Demon: I'm not Regan. Father Karras: Well, then let's introduce ourselves. I'm Damien Karras. Demon: And I'm the Devil. Now kindly undo these straps. Father Karras: If you're the Devil, why not make the straps disappear? Demon: That's much too vulgar a display of power, Karras.
Hello! Welcome to what is the first of hopefully many installments of Con-Man, a series of articles that will focus on the many facets of the most wonderful of nerd-Meccas: horror movie conventions.
"Is this your wife? What a lovely throat." -Graf Orlock, Nosferatu: A Symphony of Horror (1922) Vampires, oh how they've changed through the years. Unfortunately, it seems that somewhere along the line the vamps lost their…their GRRR!
Wolfen isn’t a werewolf movie. I should make that clear from the start. In fact, Wolfen has more in common with the monster animal genre of films so popular in the 1970’s like Willard, The Food of the Gods, and Night of the Lepus.
In early June we told you about author and professor James F. Broderick's Now a Terrifying Motion Picture!, after which he offered to write a guest blog for us. The result is this hilarious satire about how Hollywood often ridiculously distorts classic works for contemporary audiences.
Father's Day: the hallowed holiday where we celebrate dads everywhere, even the shining examples of fatherhood that see fit to terrorize their offspring as if they were the enemy. Wait! Those aren't the dads we want to celebrate! They're part of the problem!
Urban legends carry with them that unmistakable element of fear that we long for in the deepest, darkest parts of our psyche -- you know, the one that goes crazy when we watch a great slasher flick. Part of us wants the horrific yarn to be true -- because wouldn’t that be much more interesting than the truth?
"I met him…15 years ago. I was told there was nothing left. No reason, no conscience, no understanding; even the most rudimentary sense of life or death, good or evil, right or wrong. I met this six-year-old child, with this blank, pale, emotionless face and, the blackest eyes...the devil's eyes."
I was lucky enough to sit down with the great Doug Jones last month to talk about John Dies at the End and a potential reunion with Guillermo Del Toro for a dream Frankenstein project. The great thing was, the interview went so well, I had a ton of extra material that wouldn't fit in the original piece. What to do, what to do?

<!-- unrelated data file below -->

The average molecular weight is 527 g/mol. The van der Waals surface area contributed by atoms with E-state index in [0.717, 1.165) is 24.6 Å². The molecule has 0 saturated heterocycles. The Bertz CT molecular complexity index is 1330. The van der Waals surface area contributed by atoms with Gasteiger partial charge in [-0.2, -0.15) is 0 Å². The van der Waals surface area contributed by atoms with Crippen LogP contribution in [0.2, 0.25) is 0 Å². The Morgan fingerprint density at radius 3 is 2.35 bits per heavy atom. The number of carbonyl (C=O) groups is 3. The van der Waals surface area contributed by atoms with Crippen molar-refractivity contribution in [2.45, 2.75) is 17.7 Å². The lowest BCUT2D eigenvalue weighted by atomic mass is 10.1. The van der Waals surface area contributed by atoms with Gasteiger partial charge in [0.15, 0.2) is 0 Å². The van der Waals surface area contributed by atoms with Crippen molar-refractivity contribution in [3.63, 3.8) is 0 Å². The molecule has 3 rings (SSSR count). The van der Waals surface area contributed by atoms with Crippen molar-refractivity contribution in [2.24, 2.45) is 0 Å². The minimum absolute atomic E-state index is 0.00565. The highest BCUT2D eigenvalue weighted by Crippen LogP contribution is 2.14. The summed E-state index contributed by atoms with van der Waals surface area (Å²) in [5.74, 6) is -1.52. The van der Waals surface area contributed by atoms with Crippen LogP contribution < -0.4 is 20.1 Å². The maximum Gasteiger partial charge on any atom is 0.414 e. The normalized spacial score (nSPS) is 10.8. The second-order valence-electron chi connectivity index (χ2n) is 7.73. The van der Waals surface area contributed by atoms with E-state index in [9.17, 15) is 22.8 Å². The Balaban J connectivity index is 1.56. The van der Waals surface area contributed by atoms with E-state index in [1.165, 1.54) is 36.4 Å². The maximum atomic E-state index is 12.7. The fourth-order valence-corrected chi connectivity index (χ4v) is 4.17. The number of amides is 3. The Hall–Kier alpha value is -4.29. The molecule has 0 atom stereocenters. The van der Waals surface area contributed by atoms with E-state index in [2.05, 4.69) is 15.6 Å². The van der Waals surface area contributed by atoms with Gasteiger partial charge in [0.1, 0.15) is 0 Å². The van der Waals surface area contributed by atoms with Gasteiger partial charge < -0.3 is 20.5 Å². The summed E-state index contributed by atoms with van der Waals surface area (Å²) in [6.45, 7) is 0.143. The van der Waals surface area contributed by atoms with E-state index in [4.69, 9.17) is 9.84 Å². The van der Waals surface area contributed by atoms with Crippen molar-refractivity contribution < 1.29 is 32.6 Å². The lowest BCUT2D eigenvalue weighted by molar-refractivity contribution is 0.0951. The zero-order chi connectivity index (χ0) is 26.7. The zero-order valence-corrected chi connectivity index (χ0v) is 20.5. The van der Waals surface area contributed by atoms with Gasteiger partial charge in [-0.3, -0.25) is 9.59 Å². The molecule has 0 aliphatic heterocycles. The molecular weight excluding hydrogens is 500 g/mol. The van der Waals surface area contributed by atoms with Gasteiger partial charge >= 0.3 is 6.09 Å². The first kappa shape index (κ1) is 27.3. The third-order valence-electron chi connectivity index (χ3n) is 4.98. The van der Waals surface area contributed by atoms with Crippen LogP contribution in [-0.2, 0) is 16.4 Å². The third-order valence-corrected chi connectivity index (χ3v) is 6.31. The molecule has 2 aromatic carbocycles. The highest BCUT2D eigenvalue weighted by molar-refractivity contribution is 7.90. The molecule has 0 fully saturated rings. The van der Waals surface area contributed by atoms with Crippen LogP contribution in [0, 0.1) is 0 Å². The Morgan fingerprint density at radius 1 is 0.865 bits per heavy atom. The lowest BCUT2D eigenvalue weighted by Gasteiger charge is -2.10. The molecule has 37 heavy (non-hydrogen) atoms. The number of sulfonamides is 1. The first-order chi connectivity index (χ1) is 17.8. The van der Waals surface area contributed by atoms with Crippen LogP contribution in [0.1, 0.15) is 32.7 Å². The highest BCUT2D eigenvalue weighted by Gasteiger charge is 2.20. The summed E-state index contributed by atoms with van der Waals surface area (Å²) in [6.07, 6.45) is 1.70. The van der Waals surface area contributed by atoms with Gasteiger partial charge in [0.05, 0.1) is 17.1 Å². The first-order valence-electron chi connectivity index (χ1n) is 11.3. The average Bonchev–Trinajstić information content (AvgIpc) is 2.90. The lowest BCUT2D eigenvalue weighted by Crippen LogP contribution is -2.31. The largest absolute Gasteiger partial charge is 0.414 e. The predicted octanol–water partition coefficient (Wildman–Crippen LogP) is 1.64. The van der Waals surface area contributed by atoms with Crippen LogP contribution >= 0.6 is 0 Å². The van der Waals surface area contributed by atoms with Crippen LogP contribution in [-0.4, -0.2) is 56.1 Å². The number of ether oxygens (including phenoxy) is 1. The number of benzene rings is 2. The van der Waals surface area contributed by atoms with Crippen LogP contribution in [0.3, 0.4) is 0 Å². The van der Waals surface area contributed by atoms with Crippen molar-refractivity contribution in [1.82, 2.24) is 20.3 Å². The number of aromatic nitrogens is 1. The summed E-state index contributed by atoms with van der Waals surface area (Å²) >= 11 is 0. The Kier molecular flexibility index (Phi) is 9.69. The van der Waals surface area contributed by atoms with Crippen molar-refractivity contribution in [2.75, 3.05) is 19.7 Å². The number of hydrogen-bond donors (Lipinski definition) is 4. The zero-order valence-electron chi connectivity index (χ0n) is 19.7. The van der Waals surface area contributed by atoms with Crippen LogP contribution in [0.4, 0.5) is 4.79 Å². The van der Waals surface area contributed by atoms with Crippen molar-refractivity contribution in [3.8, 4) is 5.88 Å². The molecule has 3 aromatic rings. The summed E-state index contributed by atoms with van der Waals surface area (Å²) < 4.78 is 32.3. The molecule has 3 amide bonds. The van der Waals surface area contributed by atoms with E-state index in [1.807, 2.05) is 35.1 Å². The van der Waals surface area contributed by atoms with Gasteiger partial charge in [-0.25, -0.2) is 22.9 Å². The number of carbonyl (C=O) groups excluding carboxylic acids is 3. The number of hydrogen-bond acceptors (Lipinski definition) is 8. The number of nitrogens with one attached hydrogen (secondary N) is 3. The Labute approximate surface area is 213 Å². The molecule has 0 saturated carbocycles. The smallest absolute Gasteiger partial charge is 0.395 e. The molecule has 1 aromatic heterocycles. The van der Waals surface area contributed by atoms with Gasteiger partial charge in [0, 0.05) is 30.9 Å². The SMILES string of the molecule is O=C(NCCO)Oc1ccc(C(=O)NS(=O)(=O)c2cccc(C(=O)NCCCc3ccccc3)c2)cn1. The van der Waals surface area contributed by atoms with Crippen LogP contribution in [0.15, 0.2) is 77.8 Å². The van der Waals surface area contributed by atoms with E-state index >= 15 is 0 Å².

In the four-plus years that I have been reviewing films, I've gained a reputation among my friends and fellow critics as someone with strong - and often negative - opinions of horror movies. My opinions about horror are often met with disdain, as the majority of my reviews within the genre tend to lean toward the negative.
"Show me a man or a woman alone and I'll show you a saint. Give me two and they'll fall in love. Give me three and they'll invent the charming thing we call 'society'. Give me four and they'll build a pyramid. Give me five and they'll make one an outcast."
"My name is Anne Wilkes. And I am..." "I know," he said. "You're my number-one fan." "Yes," she said, smiling. "That's just what I am."
Ask anyone about their first horror movie. Everyone responds differently, but you always see the same look in their eyes, a look of fear and awe I can’t even begin to articulate. That’s because our earliest horror movie experience leaves the boldest mark and, on a deep psychological level, ignites our passion for this kind of stuff. Nobody forgets their first time.
“The most important things are the hardest to say. They are the things you get ashamed of, because words diminish them -- words shrink things that seemed limitless when they were in your head to no more than living size when they're brought out. But it's more than that, isn't it?"
Need to ask a favor, folks. Here’s the deal: Months ago my wife and I and our friend John, whom you will meet later, decided to utilize our precious vacation time to rent a car and drive from our native Kentucky to Colorado. The goal was just to see what happened along the way. We departed on a Friday night with no reservations and a minimum of must-see destinations (the Badlands were imperative; the rest could be bypassed according to our whims at that time, at that moment).